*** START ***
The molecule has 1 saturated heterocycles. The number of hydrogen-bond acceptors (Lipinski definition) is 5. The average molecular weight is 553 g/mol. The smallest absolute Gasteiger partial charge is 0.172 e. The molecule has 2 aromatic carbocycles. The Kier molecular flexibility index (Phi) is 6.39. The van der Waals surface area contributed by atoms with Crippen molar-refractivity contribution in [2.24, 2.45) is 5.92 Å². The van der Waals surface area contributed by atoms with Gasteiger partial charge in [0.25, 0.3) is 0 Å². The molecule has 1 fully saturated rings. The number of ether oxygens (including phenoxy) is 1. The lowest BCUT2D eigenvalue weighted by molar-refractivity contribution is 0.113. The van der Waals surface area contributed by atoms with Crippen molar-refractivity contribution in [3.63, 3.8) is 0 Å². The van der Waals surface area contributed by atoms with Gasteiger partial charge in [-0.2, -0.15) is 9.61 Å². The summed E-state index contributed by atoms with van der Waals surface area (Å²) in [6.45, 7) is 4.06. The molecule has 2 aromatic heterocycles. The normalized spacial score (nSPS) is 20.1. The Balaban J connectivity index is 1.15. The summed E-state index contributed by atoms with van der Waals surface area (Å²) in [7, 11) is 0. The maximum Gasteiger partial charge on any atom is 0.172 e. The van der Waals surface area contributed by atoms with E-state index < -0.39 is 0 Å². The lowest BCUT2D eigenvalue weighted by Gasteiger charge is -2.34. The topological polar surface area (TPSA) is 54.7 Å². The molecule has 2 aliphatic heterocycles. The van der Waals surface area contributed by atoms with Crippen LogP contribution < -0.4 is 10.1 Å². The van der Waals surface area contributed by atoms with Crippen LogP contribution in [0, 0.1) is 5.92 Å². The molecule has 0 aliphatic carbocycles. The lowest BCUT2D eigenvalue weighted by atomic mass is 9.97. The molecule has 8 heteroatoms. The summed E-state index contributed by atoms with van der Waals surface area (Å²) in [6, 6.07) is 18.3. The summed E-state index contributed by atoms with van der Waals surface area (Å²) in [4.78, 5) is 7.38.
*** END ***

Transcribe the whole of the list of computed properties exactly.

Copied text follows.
The molecule has 1 saturated heterocycles. The number of hydrogen-bond acceptors (Lipinski definition) is 5. The average molecular weight is 553 g/mol. The smallest absolute Gasteiger partial charge is 0.172 e. The molecule has 2 aromatic carbocycles. The Kier molecular flexibility index (Phi) is 6.39. The van der Waals surface area contributed by atoms with Crippen molar-refractivity contribution in [2.24, 2.45) is 5.92 Å². The van der Waals surface area contributed by atoms with Gasteiger partial charge in [0.25, 0.3) is 0 Å². The molecule has 1 fully saturated rings. The number of ether oxygens (including phenoxy) is 1. The lowest BCUT2D eigenvalue weighted by molar-refractivity contribution is 0.113. The van der Waals surface area contributed by atoms with Crippen molar-refractivity contribution in [3.63, 3.8) is 0 Å². The van der Waals surface area contributed by atoms with Gasteiger partial charge in [-0.2, -0.15) is 9.61 Å². The summed E-state index contributed by atoms with van der Waals surface area (Å²) in [6.45, 7) is 4.06. The molecule has 2 aromatic heterocycles. The normalized spacial score (nSPS) is 20.1. The Balaban J connectivity index is 1.15. The summed E-state index contributed by atoms with van der Waals surface area (Å²) in [7, 11) is 0. The maximum Gasteiger partial charge on any atom is 0.172 e. The van der Waals surface area contributed by atoms with E-state index < -0.39 is 0 Å². The lowest BCUT2D eigenvalue weighted by Gasteiger charge is -2.34. The topological polar surface area (TPSA) is 54.7 Å². The molecule has 2 aliphatic heterocycles. The van der Waals surface area contributed by atoms with Crippen LogP contribution < -0.4 is 10.1 Å². The van der Waals surface area contributed by atoms with Crippen LogP contribution in [0, 0.1) is 5.92 Å². The molecule has 0 aliphatic carbocycles. The lowest BCUT2D eigenvalue weighted by atomic mass is 9.97. The molecule has 8 heteroatoms. The summed E-state index contributed by atoms with van der Waals surface area (Å²) in [6, 6.07) is 18.3. The summed E-state index contributed by atoms with van der Waals surface area (Å²) in [4.78, 5) is 7.38.